For example, there used to be a breastfeeding saying that “If it is painful, you are doing something wrong.” That is complete and total crap. Nursing can be agonizing, even when everything looks textbook perfect. You’ve got two humans who can’t really communicate with one another, trying to pass bodily fluids around. There’s bound to be some discomfort.
Speaking of passing around *ahem* fluids, do you know why breastfed babies don’t usually get as sick as their formula-fed counterparts? One of the reasons is the composition of breastmilk; another is because Baby’s mouth makes a vacuum with the nipple while latched, and the nipple actually absorbs some of the baby’s saliva! Then (as if we aren’t badass enough already), the breast analyzes the saliva: is Baby getting sick? About to hit a milestone? Lacking a vitamin or nutrient? BAM! Instant customized milk.
Being informed will help you be able to analyze, troubleshoot, and prepare for anything which might happen during your breastfeeding journey. The more you know, the more confident you’ll be. Plus, you’ll feel more and more like a super hero. Or at least a cool, helpful mutant.
Don’t Stress About Goals
I saved this one for last on purpose. I want you to know that goal setting is great, but not making a goal does not make you a failure. Especially when it’s dependent on more than you can control, including another human being. I have friends who are moms who, when I ask if it’s ok with them that I nurse my toddler, immediately explain to me why they were only able to nurse for x-amount of months. It hurts my heart that moms instantly feel that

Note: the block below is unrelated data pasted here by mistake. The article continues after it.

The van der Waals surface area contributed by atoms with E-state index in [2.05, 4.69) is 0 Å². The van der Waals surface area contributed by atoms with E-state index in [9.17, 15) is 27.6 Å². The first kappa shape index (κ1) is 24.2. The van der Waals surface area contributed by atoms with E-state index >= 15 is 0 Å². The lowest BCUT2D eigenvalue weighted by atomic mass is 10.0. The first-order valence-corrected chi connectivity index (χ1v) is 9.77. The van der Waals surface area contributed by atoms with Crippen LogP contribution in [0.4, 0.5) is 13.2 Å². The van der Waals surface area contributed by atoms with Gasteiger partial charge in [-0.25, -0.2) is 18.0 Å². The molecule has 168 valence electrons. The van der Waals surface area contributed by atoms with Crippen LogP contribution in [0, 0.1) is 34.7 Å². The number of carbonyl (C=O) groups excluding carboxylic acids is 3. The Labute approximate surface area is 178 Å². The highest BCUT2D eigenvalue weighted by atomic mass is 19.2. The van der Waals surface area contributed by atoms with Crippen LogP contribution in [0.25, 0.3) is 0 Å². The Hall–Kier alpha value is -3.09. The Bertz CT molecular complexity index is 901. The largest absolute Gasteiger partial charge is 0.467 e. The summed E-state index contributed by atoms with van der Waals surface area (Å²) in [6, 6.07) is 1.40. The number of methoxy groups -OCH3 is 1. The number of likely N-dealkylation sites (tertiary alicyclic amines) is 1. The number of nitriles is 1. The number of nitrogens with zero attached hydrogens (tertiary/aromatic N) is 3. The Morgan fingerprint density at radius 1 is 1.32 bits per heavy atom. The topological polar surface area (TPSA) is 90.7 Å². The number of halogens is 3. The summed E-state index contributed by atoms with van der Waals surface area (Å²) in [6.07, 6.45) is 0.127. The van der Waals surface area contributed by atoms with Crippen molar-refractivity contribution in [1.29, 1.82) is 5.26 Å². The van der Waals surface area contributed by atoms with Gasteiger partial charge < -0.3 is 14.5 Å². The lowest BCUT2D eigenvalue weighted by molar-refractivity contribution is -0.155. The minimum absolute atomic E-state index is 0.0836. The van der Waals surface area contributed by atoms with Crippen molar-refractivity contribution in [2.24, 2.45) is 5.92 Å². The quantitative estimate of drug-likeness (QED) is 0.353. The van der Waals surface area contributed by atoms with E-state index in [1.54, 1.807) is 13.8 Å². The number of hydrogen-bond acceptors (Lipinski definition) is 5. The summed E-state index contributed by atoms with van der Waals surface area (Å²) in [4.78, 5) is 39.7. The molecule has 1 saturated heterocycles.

I’m not saying that you’re probably going to fail, but let’s be honest: breastfeeding a newborn is stressful as it is, without you adding even more pressure onto yourself. You and I both know that each feeding, each drop of breastmilk that your baby gets will benefit them for years to come. Just look at getting more confident and comfortable, and don’t worry about “making it” any certain period of time.
So if you’d like to set a goal, I’ll ask you to set it for six weeks. The first six weeks is the truly shittiest time, because that is when you and your baby have no idea what the hell you are doing and your supply has not regulated yet. Once you get past that point, a lot of things will change for the better: your baby will suddenly click with nursing, your boobs and nipples will not be as sore, and your hormones will be leveling out, too. (I will warn you though, that the six week mark is usually when your baby goes through their first leap, or growth spurt; you can read more about it here.)
But really, don’t obsess over making it to a certain date or age with breastfeeding. No one is following you around with a stopwatch, keeping track. And plus, you and I both know that every drop of liquid gold you get into your baby is going to benefit them for the rest of their life.
What’s even more important than hitting a timed goal: a happy baby with a full tummy. And a happy mommy.
So there you have it! This is the street smarts of what you need to know about breastfeeding. Come back to this, read it often, be at peace. Check out my other posts on breastfeeding and pumping.
And no matter what, know that I’m so damn proud of you.
What other suggestions do you have for moms trying to breastfeed?